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Report: tobacco adverts target young Swiss

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Report: tobacco adverts target young Swiss
CIPRET wants Switzerland to adopt the WHO's recommended global ban on tobacco advertising. Photo: CIPRET
11:17 CEST+02:00
During the course of an average weekend a young person in Romandie is exposed to pro-smoking publicity 68 times, according to a new study which reveals the marketing arsenal used by tobacco companies in the region.

The survey, carried out by the Lausanne-based Information Centre for the Prevention of Smoking (CIPRET) and released on Thursday, found that cigarette advertising is present in more than 80 percent of newsagents and service stations and 84 percent of bars, cafes and nightclubs.  

Tobacco companies advertised at 34 cultural and sporting events in Romandie, mostly music festivals, and on 22 major brand websites, of which half were aimed at minors.

And traditional advertising such as billposters and adverts in the press were just “the tip of the iceberg of a larger and more complex strategy,” said CIPRET in the report, the first of its kind of Switzerland.

Companies are using numerous different ways of contacting consumers and employing new marketing techniques that are far more subtle and sophisticated than traditional advertising, it said, including using experiential marketing to offer exclusive experiences to potential customers and gather data.

Speaking to news agency ATS, CIPRET’s project lead Michela Canevascini said: “The tobacco industry will send a promoter into bars to push a competition. They will collect personal information which then allows the company to send out information or personalized invitations for private events.”

Marketing is principally aimed at young people, said the report, either by targeting places where they are likely to be, or using language and imagery that appeal to them, such as parties, holidays and the notions of success and freedom.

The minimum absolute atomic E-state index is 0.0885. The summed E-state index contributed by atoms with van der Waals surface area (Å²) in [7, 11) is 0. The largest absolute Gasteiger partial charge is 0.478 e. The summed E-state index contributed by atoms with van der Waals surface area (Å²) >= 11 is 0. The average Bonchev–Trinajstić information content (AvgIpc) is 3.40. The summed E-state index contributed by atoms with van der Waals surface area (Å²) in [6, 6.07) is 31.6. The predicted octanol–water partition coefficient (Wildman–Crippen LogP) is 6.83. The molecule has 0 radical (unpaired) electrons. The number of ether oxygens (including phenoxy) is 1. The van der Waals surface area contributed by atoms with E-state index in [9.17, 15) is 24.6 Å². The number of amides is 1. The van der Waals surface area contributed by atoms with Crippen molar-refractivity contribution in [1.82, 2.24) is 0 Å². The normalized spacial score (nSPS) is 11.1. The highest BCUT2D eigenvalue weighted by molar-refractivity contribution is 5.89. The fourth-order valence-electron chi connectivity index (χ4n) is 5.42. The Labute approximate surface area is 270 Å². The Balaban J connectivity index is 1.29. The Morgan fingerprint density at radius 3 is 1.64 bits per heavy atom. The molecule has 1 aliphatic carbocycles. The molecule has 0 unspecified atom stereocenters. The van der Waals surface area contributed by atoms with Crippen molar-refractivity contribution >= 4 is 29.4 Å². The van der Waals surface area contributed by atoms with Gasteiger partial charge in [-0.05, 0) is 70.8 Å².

“The tobacco industry is looking to project a young, dynamic, cool image,” said Canevascini, who would like to see Switzerland adopt the ban on tobacco advertising recommended by the World Health Organization.

“Countries that have adopted the ban, like France, have seen around a seven percent decrease in smoking,” she said.

However the initial proposal for a new Swiss law, currently in progress, is judged insufficient by CIPRET.

Aimed at banning cigarette advertising in mass media such as newspapers and magazines, cinemas and on-street billposters, it doesn’t, however, concern point-of-sale advertising or event sponsorship.  

“We are going to create a new law riddled with holes,” said Canevascini.

Switzerland is the only European country which allows tobacco advertising in the media, and one of the few to allow billposting in public spaces.

It also places no limits on the amount of tobacco-related sponsorship at any given cultural or sporting event.

Smoking kills more than 9,000 people in Switzerland every year.

The country is home to the headquarters of several major tobacco companies including Philip Morris International and British American Tobacco Switzerland, both based in Lausanne, and Japan Tobacco International in Geneva.

According to the federal statistics office, 28 percent of the Swiss population were smokers in 2012.

The number of passive smokers decreased from 26 percent in 2002 to six percent in 2012, mainly due to the introduction of a ban on smoking in public places in 2010.

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